Puss in Boots: The Last Wish‘s Slick Animation and Classic References Make for a Furmiliar TreatMovies Reviews
The Swampverse has seen the Spider-Verse! After an 11-year cat nap, our favorite orange outlaw is back for another flamenco adventure. Told with a bold and contemporary visual style, Puss in Boots: The Last Wish celebrates the magic of classic folklore with the reverential irreverence we’ve come to love about this storybookland. What could have easily been a hairball of half-digested nostalgia is transformed into a mature and cat-ivating story that positively purrs.
When we last left our fearless feline, Puss (Antonio Banderas) was still running across terracotta rooftops. But now it seems all nine of his lives have finally caught up with him. Down to his last life and suddenly aware of his mortality, his only hope of getting his lives back is to wish upon the magic star lodged in the heart of The Dark Forest. His journey crosses paths with his old flame, Kitty Softpaws (Salma Hayek), and Puss even gets his own chatty sidekick/service animal (Harvey Guillén), just like his old pal Shrek. To find the magic star and make a wish, they’ll need to conquer new foes: Goldi (Florence Pugh), The Three Bears (Olivia Colman, Ray Winstone, Samson Kayo) and Little Jack Horner (John Mulaney). Together they’ll prove there’s no more wondrous magic than Team Friendship.
The first thing you’ll notice about this chapter of the Swampverse is that the animation style has turned a new page. Rushing on the white streaks of an anime-influenced CGI, The Last Wish features an exciting blend of traditional computer drawing and state-of-the-art tricks. Not only are the bright moments more twinkling, but the dark times are also truly menacing. The changes in animation technology in the last decade allow for a richly textured world that cracks, burns and sparkles with enchantment.
This allows the film to run through an ever-shifting magical landscape at fairytale speed. Getting lost in the chaos would be easy in this multiverse of dreams and fancies, but director Joel Crawford deftly handles his dizzying array of environments and locations. There’s a paw-pable sense that Crawford has anchored his film in the tradition of the beloved franchise while also pushing it into a new and exciting future.
The Shrek films and their spin-offs are known for their endearing voice work. Both Banderas and Hayek slip into their fur-miliar purr-sonas with ease. Fortunately, Paul Fisher and Tommy Swerdlow’s script gives them richer material to work with than just rehashing old jokes. They draw from their rich history as friends and on-screen lovers to bring a developed weight to their characters’ complex relationships—and the new talents are just as delightful. Guillén’s wag as the exceedingly attached Perrito is a delight. He genuinely captures Perrito’s bug-eyed view of the world, his outsized optimism tinged with tragedy. But the performance that leaves the biggest impression is the film’s smallest character. In a year stuffed with Pinocchios, Kevin McCann’s Ethical Bug joyously anticipates our fatigue. Witty, wry and dynamic, his Jiminy-Stewart-Cricket, who tries to be the conscience of our main villain Jack Horner, explodes in hilarious fury, unleashing the ridiculousness found in morality characters found throughout folklore.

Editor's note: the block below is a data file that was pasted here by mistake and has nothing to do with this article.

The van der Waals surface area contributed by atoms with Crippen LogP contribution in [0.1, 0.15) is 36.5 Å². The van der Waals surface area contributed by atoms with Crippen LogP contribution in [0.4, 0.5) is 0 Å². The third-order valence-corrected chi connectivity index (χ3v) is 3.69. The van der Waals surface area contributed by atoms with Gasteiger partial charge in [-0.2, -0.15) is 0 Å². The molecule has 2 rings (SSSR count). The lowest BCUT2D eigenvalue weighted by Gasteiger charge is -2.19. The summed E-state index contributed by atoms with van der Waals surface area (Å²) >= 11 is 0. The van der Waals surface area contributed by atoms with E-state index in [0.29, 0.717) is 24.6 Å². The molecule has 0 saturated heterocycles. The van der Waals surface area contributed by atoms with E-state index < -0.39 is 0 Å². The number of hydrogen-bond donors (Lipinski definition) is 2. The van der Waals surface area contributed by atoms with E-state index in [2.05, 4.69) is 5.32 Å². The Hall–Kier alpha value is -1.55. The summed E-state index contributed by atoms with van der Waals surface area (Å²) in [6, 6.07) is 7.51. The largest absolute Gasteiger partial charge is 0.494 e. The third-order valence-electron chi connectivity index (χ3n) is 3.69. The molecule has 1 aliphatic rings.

Puss in Boots: The Last Wish excels where The Swampverse has always succeeded: Indexing classic folklore. Like Jack Horner’s collection of magic artifacts being pulled from a bottomless bag, Fisher and Swerdlow provide an unending stream of references to stories, tales, songs and lullabies that we don’t share anymore. No other films today celebrate Mother Goose lullabies, idioms, Dancehall music and literary fairy tales the same way The Last Wish does, let alone takes the time to remind us of the difference between these cultural genres. In an industry obsessed with retelling its own stories, movies like Puss in Boots: The Last Wish stand apart by using stories we all own—that encourages us to remember these things or risk falling into traps. Though our folklore is filled with magic and whimsy, it’s not afraid to go with us into the dark forests of life and help us confront mortality and Death, that Big Bad Wolf that comes for us all.
Director: Joel Crawford
Writer: Paul Fisher, Tommy Swerdlow
Starring: Antonio Banderas, Salma Hayek, Harvey Guillén, Florence Pugh, Olivia Colman, Ray Winstone, Samson Kayo, John Mulaney, Wagner Moura, Da’Vine Joy Randolph, Anthony Mendez
Release Date: December 21, 2022
B.L. Panther is a culture writer, scholar and Pisces from Northern Illinois. B! writes for outlets such as Honey Literary Journal and The Spool, where they’re also the cohost of The Meh-thod Podcast discussing great actors in less-than-great films. A champion hermit, they enjoy reading, the indoors, afternoon naps and doing nothing at all.